Daniel makes the point that robots are too feeble to be threatening today.

[Daniel Wilson footage]

However, the situation where robots are feeble is not going to last forever. Robot capabilities will eventually equal and then surpass those of humans.

Advanced technology has always been used to concentrate wealth, and to prevent the poor reclaiming it. We saw the first millionaire in 1716, the first billionaire in 1916 - and the first trillionaire is expected soon. When robots are well developed, running a company which is 99% robots is likely to be the best way to be profitable. However, if everyone does that, most of the available resources will be tied up in robots. Society will consist mostly of robots.

Unrestrained economic competition seems likely to lead directly to robots doing all the work, and most humans being redundant. Those figures represent enormous and growing inequalities within society. Those in charge of robot armies responsible for the world's productivity are likely to be unimpressed by mountains of unemployed humans voting to tax them heavily. They will seek out countries that allow them to operate without such constraints - or take other measures to free themselves from parasitism by the majority. A world of redundant humans who lead a parasitic existence on the rest of society appears likely to be rather unstable.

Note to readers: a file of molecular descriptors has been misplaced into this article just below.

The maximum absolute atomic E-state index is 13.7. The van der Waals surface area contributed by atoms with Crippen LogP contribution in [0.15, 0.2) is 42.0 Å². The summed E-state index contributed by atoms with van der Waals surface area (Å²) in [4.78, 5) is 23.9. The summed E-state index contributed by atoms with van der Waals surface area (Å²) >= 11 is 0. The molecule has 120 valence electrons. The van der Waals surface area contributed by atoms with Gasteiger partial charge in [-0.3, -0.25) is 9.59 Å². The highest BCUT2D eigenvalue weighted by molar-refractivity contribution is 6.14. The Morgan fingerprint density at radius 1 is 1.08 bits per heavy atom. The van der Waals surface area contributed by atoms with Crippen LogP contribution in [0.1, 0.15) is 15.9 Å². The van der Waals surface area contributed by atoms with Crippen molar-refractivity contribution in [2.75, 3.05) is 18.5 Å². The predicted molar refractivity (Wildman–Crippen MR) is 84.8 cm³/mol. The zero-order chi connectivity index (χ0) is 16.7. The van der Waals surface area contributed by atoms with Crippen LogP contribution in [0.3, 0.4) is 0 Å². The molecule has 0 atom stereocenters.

The planet has always been resource-limited. Malthusian competion for resources may well lead to conflict in the future as the planet gradually fills up. Whatever form the competition takes, the combatants are both likely to be at the head of robot armies, which could be used if necessary. So, future conflicts involving robots seem possible.

If you look at the situation from the point of view of heritable information, that wants to live inside computers. It is there it has the best chance of combining with other useful inventions, and spreading rapidly. There has been an enormous migration of information into computers - including the genomes of many exisiting organisms. In the future, artefacts will not only have the best transmission fidelity, the best recombination and beneficial mutation facilities - but also the best sensors, actuators and processing elements. That is going to be where the action is.

The other robot takeover scenario is a relatively peaceful one. In the future, there will be enormous pressure to ditch our crappy mortal bodies, and adopt gleaming robot ones that can be replaced like a suit of clothing. Our minds will be under enormous pressure to migrate into a medium where they can be better backed up and debugged. Our genes will want to be able to utilise the latest technology too.

In meme-dominated societies, people naturally reduce their breeding rate. If you look at Japan, people are dying faster than they are being born. Essentially, people have their bodies and brains hijacked by memes, which then use them for their own ends.